PHOTO: Re Wikstrom
PHOTO: Re Wikstrom

Solving the Gender Problem in Action Sports Photography

A workshop aims to equip more women with the skills and tools to solve the gender problem in action sports

As an action sports photographer, Lisa Slagle has grown impatient with the hand-wringing of debates focused on why there aren't as many women behind the lens as there are men. Whatever the culprit, Slagle is zeroed in on the actual project of increasing female representation through grassroots solutions. As the owner of a creative agency in Whitefish, Montana, she's starting with what she knows: the creative process.

This winter, Slagle launched Wheelhouse Workshops, a series of action sports workshops that aim to teach women photographers the on-snow and post-production skills they will need to master this creative work. The first of many workshops is a three-day seminar next week at Snowbird in Utah. Attendees will learn the ropes from photographers like Re Wickstom and Abby Cooper, and will also have the opportunity to shoot with professional athletes. I sat down with Slagle to discuss the role she hopes the workshops will play in empowering a new generation of women photographers. Here's what she said.

I don't know if [the disparity is] because cameras are very technical pieces of equipment. I don't know if it's because they're heavy. I don't know if it's because women are intimidated by standing there and getting cold and miserable while your athlete hikes over and over again, or whatever--I don't know. I've called every research company I could think of that would possibly have stats on that. There's no evidence.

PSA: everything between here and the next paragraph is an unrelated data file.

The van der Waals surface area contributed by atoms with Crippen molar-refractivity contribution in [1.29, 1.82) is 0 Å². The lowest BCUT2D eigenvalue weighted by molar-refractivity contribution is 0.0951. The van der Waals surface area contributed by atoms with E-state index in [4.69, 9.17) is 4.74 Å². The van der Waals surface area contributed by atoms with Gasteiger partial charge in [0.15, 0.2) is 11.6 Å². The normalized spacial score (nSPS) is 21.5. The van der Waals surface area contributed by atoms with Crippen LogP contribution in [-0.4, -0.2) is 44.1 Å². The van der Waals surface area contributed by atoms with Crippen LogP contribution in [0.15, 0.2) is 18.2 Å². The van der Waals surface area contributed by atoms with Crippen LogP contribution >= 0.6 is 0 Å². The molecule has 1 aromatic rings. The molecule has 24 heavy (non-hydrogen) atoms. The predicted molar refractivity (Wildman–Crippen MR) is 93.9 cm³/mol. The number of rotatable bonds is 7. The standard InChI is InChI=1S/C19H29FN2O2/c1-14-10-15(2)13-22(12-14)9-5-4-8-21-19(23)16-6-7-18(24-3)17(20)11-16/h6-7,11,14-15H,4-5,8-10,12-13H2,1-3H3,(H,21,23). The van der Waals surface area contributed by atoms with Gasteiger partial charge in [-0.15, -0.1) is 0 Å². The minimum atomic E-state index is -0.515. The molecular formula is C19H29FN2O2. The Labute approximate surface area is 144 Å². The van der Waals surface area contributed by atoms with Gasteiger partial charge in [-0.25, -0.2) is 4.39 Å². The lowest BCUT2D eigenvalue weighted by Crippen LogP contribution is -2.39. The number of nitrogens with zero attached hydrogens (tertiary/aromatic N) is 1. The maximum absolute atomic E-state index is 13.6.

As a Creative Director, I always talk about how creativity has to come from conflict. There has to be some sort of force happening to need a creative solution. It's OK if there's a problem, but now we have something to solve. Let's get creative and solve it.

It's not asking publications to do 50 percent [of their photos] from females and 50 percent from males. That puts too much emphasis on labeling people, and at the end of the day, that's what people don't want… [With Wheelhouse Workshops,] we're breeding a mindset where it's about the work, not about the person, and how your work can get better.

We're going to get down in the trenches. You have to get on the snow and do it. The lighting will be the way it is that day, and you can either see it, and capture it, or not. But it's not sitting around and talking about it. I get asked to speak on women's panels all the time. Fine. I'm happy to do it. But let's actually go out in the field and produce. Bring in pro athletes, the pro photographers, and help the ladies produce. Let's get some good work for the portfolio, let's teach how to work with athletes. Let's enable these human beings.

Women notice different things. All humans notice different things… Women are going to show what they see. I don't know if we can generalize and say, ‘All women are going to see this and all men are going to see this.’ But a woman is going to say, 'Hey, this is what I see in this moment.'

Fresh eyes provide a bigger perspective... Bringing in more perspectives and more creatives is going to tell a bigger, newer, fresher story.

The workshops are just for women right now. Maybe eventually we can have it for dudes. But for now, we're trying to elevate women... We want women to thrive--That's all we want.

With the most badass ladies, hopefully that training [from the workshops] can produce great work. Not just sub-par shit to throw into the world, but great work.